Newly acquired map collection contains 18,500 original classics


By Gary E. Weir, Ph.D., National Geospatial-Intelligence Agency historian

During this past summer, sheer chance and modern correspondence — a series of emails — presented NGA’s history staff with an opportunity to get a first-hand glimpse of the past. We now have a selection of, among other items, captured German World War II maps, briefing maps from Vietnam, extensive maps of Asia and the Pacific islands, and pre-World War II maps of the United States. We now have original work with which we can visually demonstrate NGA’s deep roots in the cartographic world.

Just weeks before preparation of this issue of Pathfinder began, 18,500 maps arrived at the NGA Campus East loading dock to become part of the collection held by our Historical Research Center. For the first time, we have original classic maps produced by the Engineer Production Plant, the Army Map Service and the Defense Mapping Agency between 1929 and 1996.

We discovered the maps completely by accident. The public inquiry e-mailbox monitored by the NGA Office of Corporate Communications began receiving inquiries over the summer from university libraries around the country. The libraries once belonged to a map depository program initiated by AMS after World War II. The Army intended to place the best maps produced by their cartographers and printers at research institutions nationwide, and not only for educational purposes. Living in the long shadow of a nuclear Cold War, the possibility of attack led planners to place critical maps produced by leading government cartographers in multiple locations, for both accessibility and preservation.

The Army redesignated AMS as the U.S. Army Topographic Command in 1968, and it continued as an independent organization until 1972, when it merged into DMA. DMA continued the map depository program, which by then boasted 250 member institutions. The map depository program operated under a set of strict rules. AMS, and later DMA, would send the latest and best maps to each institution on the program list. If a library no longer wished to receive maps it could be replaced with another institution on the program list, but it had to ship all of the products received to date to the replacement institution. The collections at each site would thus remain intact, and the cross-country array of depository libraries would always make the maps available to students, faculty and national authorities.

One of the oldest maps uncovered so far is this 1929 U.S. Army Engineer Reproduction Plant coverage of San Jose, Costa Rica.

Times and technologies changed. In the emails sent to OCC over the summer, several libraries asked if they might dispose of the maps they held. They explained that students rarely used them any longer and that those frequently consulted now existed in a scanned format.

Our history staff consulted with corporate counsel and discovered that NGA could not enforce the rules set down by our predecessor agencies, AMS and DMA. As the NGA historian, I began to give permission to dispose of the maps.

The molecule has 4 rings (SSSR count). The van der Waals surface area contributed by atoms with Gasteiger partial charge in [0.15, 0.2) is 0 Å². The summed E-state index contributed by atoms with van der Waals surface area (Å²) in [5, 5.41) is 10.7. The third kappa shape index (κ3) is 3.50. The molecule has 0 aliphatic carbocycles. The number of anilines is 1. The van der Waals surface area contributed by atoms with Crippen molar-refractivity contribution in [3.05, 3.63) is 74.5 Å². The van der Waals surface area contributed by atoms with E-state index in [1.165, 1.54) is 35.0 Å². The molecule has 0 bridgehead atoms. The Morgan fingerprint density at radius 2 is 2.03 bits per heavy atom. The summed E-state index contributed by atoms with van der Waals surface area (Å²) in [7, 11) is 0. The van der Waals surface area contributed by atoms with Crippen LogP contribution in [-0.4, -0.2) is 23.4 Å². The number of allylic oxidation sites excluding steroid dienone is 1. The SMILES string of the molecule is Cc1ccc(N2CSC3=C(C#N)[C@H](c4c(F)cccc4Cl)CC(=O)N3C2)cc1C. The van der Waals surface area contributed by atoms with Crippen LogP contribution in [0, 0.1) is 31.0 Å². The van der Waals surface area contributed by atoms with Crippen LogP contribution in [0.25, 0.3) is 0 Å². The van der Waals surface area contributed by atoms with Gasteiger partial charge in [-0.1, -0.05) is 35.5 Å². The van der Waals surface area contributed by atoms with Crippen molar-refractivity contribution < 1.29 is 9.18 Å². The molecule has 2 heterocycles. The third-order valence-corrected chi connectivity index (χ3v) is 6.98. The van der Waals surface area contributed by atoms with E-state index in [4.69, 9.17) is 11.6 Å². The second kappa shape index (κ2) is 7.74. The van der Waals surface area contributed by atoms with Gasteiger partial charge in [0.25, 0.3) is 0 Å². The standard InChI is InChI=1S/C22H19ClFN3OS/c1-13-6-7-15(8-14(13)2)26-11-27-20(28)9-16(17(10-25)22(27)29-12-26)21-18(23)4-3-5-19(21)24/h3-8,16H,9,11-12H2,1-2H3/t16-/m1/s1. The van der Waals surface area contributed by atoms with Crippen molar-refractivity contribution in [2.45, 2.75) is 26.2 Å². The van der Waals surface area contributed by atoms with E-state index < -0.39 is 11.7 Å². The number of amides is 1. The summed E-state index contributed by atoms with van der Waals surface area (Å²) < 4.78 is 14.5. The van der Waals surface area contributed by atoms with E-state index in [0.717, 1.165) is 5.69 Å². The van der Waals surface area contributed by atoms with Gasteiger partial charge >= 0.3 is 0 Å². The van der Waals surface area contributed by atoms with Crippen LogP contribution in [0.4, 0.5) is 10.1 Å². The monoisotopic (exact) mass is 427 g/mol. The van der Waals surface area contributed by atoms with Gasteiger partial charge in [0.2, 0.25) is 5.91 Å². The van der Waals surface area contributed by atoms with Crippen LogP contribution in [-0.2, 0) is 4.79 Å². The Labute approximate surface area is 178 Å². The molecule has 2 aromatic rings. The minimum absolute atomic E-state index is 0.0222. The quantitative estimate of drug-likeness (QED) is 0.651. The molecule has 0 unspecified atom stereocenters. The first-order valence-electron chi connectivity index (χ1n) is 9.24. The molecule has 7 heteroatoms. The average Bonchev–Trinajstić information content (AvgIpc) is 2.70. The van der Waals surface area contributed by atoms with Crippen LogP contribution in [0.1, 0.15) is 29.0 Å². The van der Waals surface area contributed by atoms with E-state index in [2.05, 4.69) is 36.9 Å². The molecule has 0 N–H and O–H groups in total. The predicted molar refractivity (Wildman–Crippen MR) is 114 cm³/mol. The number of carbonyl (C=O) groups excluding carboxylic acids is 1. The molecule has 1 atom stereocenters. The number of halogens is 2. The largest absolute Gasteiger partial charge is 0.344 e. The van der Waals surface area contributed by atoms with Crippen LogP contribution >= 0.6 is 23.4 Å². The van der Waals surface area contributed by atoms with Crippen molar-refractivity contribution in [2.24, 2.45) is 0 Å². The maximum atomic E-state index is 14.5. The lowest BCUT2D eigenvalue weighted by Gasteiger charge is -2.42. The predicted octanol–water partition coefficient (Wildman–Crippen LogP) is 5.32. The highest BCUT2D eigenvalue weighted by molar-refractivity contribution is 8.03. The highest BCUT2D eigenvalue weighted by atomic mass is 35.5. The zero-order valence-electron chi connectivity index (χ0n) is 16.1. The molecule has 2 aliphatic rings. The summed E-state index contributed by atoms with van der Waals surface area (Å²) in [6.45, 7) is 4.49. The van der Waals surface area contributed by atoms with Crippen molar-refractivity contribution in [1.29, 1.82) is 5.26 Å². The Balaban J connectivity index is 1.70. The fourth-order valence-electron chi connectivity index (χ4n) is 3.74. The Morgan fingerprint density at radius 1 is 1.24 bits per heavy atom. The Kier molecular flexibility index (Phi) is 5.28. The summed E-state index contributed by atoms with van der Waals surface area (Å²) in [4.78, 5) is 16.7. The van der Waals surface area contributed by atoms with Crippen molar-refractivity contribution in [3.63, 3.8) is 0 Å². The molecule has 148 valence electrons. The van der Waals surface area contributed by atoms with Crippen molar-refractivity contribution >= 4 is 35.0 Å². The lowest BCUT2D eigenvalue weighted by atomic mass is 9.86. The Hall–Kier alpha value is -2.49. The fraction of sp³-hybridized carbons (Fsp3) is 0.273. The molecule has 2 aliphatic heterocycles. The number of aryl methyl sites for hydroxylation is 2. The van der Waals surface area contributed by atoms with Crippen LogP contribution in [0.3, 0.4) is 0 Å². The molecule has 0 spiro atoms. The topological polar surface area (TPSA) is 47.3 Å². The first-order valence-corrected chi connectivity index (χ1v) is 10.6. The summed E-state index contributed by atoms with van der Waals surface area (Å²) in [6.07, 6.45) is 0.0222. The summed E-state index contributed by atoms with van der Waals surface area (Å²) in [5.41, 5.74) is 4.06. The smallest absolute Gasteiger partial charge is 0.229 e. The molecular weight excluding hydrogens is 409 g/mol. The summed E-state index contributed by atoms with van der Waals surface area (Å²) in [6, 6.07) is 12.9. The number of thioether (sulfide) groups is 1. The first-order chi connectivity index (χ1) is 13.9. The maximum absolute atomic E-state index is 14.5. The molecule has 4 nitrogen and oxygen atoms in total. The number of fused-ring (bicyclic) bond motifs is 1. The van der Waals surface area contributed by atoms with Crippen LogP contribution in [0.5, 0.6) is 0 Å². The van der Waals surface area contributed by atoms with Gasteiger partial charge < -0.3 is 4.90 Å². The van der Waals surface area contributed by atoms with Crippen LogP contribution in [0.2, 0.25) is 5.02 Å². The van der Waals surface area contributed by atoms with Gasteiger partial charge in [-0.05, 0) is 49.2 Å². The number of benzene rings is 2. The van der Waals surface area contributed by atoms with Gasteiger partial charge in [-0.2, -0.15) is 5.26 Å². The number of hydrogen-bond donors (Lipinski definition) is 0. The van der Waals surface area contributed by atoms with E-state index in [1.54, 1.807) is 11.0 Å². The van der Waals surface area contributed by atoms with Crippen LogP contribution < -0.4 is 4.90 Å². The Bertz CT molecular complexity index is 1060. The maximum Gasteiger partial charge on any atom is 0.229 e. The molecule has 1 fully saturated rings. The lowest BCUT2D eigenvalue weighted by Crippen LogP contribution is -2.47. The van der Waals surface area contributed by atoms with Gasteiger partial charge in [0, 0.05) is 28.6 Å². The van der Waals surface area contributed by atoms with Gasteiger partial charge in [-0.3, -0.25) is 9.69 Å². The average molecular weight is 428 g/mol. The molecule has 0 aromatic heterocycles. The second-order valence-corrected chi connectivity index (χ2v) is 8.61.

In the process, we realized that each of the libraries in the program had a better historical map collection than we did in the Historical Research Center. The retention of classic maps fell to a low priority at NGA over the years, and consequently, the history staff has found very little available to collect. If we acquired the holdings from just one of these libraries, we reasoned, we could immediately have one of the best classic map collections in the National Capital area.

Opportunities like this rarely come along, and we knew we must act quickly. We wrote to one of the inquiring institutions, Bowdoin College Library in Brunswick, Maine. We asked if the college might consider shipping its depository collection to NGA rather than destroying it. We worried, because we knew our request represented considerable cost, both to prepare the collection for shipping and then to actually transport it to NCE from Maine.

Barbara Levergood, Research and Instruction librarian at Bowdoin College Library, was open to the idea and said she would present the request to Marjorie Hassen, the library’s director. After some discussion, Hassen agreed to the donation. She generously offered for Bowdoin to absorb the cost of preparing the maps for shipment if NGA would arrange for transport. Judy Montgomery, associate librarian, supervised the logistics involved with the shipment at the College, and the maps arrived at NCE Sept. 30.

As of press time, the NGA archivist has processed more than 8,000 of the maps in our new Bowdoin College Collection and discovered true treasure. Some of our precious acquisitions illustrate this article. We cannot wait to see what the other 10,500 maps have to offer! Our long-term plan is to digitize some of the best samples from the collection and post them for our customers to examine. We also plan to place a sampling on the NGA public website in the future to demonstrate the agency’s rich tradecraft heritage. These historic maps represent work by our predecessor agencies and some of the best cartographers in the federal government. Thanks to our collaborators at Bowdoin College, and the correspondence that brought us together, we captured this history just in time.

View some high-resolution samplings from this historical map collection.

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